Vanderlei J. Pollack - Jun 16, 2014
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With the first annual China Xi'an Silk Road International Tourism Expo on the way, Organized by the Shaanxi Provincial Tourism Administration and  will be held from 19 to 21 September at the Qujiang International Conference & Exhibition Centre, more eyes are focusing on this historical route in 2014 as traders, tourism agencies and travellers all reconsider the cultural significance and potential of the area. The Silk Road has been a vital route through China since the first caravan set out in 138BC and later developments by the Roman Empire in 55BC ensured that it became a vital channel not just for China but for Asia and beyond. Today many of the key cities, forts and natural wonders along the Chinese portion of the route act as interesting and beautiful tourist attractions. Here are seven must-see Chinese stopping point along the route.

1. Xi'an

Naturally, a list of top sites along the Silk Road has to include Xi'an itself and this is not simply because it is one of China's Four Great Ancient Capitals or because it is the home of one of China's most famous attractions – the Terracotta Warriors. These warriors are a must-see attraction because of their age, artistry and general impact on archaeology but there are other interesting landmarks in the city that are also worth a visit. The city wall and Shaanxi Provincial Museum both have their charms for history buffs; the fallen bell, in its new, permanent home at the foot of its tower, is definitely an alternative oddity; and the nearby Huashan mountain should not be overlooked because of its status as one of China's five sacred mountains.

2. Luoyang

While the cultural significance of Xi'an will stand out to many international travellers because of the Terracotta Warriors, the historical significance of Luoyang – 200 miles east in the Henan Province – cannot be underestimated either. Like Xi'an, this is another of China's Ancient Capitals (the remaining two being Beijing and Nanjing), having been the capital of the Eastern Zhou Dynasty, Eastern Han Dynasty and Tang Dynasty, and it is the home to some extraordinary monuments that still stand for visitors to enjoy today. Highlights in this city include the White Horse Temple and the Gunalin Temple, the former being full of Buddhist artefacts and the latter being a stunning monument to General Guanya of the State of Shu who fought during the Three Kingdoms Period.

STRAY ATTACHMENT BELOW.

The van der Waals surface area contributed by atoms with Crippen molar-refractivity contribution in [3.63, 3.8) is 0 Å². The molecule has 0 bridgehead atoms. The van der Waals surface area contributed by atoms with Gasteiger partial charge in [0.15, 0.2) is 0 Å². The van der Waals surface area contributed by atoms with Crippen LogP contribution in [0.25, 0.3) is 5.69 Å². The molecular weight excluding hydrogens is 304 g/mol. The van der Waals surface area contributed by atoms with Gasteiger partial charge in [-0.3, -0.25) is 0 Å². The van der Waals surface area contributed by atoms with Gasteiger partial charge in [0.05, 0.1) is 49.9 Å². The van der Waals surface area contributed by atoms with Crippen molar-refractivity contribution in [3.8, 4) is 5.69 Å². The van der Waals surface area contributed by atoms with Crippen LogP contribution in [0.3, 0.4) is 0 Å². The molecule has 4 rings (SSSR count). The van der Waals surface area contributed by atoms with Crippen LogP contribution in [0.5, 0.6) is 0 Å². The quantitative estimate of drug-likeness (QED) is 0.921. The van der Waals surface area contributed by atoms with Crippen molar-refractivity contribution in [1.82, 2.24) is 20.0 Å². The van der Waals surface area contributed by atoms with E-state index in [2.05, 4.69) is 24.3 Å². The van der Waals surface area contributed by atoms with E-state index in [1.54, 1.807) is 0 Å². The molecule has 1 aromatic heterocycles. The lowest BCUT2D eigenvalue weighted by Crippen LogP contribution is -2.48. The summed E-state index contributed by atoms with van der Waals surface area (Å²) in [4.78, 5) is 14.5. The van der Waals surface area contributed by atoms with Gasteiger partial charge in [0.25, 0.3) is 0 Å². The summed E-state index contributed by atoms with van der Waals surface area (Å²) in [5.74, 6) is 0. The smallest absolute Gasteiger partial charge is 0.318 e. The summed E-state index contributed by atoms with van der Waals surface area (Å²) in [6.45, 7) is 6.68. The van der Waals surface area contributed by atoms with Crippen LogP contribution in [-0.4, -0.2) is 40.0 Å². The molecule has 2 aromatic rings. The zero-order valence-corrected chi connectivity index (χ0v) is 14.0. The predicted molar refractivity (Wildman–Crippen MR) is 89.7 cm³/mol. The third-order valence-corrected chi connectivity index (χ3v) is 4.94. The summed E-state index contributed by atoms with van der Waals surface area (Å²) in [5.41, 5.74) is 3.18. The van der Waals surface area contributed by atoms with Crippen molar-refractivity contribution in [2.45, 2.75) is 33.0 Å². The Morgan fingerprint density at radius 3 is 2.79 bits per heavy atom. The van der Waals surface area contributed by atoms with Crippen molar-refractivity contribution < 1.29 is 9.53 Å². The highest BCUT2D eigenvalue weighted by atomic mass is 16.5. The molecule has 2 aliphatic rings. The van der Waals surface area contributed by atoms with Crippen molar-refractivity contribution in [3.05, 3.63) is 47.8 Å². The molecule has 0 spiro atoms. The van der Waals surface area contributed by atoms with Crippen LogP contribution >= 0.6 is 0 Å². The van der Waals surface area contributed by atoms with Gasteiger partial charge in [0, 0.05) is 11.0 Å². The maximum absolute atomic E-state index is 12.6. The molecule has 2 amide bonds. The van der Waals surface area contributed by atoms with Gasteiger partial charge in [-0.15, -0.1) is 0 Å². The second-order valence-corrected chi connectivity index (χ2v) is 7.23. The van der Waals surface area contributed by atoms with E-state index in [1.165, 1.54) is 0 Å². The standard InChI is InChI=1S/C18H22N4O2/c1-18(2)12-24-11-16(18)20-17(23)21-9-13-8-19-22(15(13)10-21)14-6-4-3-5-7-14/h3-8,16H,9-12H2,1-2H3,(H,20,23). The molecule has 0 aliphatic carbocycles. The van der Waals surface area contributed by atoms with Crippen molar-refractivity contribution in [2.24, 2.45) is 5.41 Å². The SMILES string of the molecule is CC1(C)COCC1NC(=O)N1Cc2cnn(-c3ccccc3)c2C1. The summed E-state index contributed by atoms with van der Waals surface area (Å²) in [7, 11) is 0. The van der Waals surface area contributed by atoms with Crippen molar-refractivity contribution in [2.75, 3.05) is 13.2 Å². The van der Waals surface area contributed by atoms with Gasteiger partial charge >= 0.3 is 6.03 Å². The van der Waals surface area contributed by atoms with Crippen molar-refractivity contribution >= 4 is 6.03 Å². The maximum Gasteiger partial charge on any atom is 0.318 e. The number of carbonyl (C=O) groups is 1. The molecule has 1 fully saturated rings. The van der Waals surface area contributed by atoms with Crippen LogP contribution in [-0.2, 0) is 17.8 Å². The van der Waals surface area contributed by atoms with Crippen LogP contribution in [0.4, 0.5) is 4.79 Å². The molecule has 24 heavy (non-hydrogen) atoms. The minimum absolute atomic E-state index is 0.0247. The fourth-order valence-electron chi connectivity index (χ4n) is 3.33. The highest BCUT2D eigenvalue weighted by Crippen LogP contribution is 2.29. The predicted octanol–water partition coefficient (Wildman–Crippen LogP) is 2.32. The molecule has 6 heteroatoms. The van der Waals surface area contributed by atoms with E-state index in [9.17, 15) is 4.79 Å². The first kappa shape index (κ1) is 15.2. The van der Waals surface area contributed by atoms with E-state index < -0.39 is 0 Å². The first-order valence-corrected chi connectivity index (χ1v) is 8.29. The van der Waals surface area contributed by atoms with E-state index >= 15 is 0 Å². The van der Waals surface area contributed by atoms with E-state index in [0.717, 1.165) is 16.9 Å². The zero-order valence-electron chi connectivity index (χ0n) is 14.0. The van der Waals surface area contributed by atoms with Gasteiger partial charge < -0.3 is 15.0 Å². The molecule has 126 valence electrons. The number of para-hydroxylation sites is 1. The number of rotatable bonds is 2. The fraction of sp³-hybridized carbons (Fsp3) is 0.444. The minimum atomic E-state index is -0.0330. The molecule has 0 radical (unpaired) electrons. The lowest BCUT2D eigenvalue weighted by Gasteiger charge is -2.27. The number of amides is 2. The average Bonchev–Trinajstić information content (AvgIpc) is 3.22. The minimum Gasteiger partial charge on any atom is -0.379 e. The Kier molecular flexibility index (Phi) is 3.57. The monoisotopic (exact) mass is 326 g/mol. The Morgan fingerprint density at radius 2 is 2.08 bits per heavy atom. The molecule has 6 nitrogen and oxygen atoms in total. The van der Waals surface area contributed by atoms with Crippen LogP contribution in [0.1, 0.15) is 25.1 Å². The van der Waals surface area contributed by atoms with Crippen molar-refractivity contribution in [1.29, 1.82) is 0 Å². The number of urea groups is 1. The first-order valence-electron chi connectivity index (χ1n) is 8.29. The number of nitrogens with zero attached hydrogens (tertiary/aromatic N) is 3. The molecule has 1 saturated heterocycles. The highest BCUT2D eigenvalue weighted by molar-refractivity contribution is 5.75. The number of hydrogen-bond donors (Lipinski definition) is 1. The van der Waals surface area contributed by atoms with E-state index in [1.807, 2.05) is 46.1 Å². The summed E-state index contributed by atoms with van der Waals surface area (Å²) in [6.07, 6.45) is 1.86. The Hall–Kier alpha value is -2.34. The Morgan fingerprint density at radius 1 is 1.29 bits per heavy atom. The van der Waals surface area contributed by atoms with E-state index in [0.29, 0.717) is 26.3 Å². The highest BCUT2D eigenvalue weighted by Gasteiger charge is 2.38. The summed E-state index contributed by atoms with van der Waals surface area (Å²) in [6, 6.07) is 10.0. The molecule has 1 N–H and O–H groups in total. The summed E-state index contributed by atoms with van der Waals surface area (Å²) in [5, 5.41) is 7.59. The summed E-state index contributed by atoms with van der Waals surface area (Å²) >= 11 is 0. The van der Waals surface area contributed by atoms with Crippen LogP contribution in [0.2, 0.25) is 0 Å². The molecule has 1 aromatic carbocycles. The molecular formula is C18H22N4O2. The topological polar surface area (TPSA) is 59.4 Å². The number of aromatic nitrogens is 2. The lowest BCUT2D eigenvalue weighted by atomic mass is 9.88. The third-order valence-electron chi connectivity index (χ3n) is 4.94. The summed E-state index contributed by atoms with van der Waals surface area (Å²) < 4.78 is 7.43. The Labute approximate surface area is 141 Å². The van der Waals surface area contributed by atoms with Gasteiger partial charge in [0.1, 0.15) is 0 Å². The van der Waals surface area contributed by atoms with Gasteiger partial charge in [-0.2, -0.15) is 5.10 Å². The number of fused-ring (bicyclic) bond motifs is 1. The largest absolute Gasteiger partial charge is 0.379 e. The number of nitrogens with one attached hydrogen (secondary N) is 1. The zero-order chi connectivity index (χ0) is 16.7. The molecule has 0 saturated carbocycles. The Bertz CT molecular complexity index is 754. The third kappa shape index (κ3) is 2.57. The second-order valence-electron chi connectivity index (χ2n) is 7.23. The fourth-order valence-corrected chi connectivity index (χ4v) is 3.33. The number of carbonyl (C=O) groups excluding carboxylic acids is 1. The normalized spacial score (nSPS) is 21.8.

3. The Jiayuguan Great Wall

The next inclusion on this list differs from all of the others because it is not a city along this trade route that can be explored for its numerous cultural benefits but rather a single object that acts as a great historical symbol along the Silk Road. This Great Wall was designed as part of a defensive system at Jiayu Pass to provide security between the two mountain ranges at the Gansu Corridor. The purpose and impressive fortifications are reason enough to stop by and take a look but the attraction also has the appeal of the extraordinary stories about its dangerous and greuling creation, such as the idea that the bricks were brought there on the backs of goat and that they had to traverse icy paths on the way.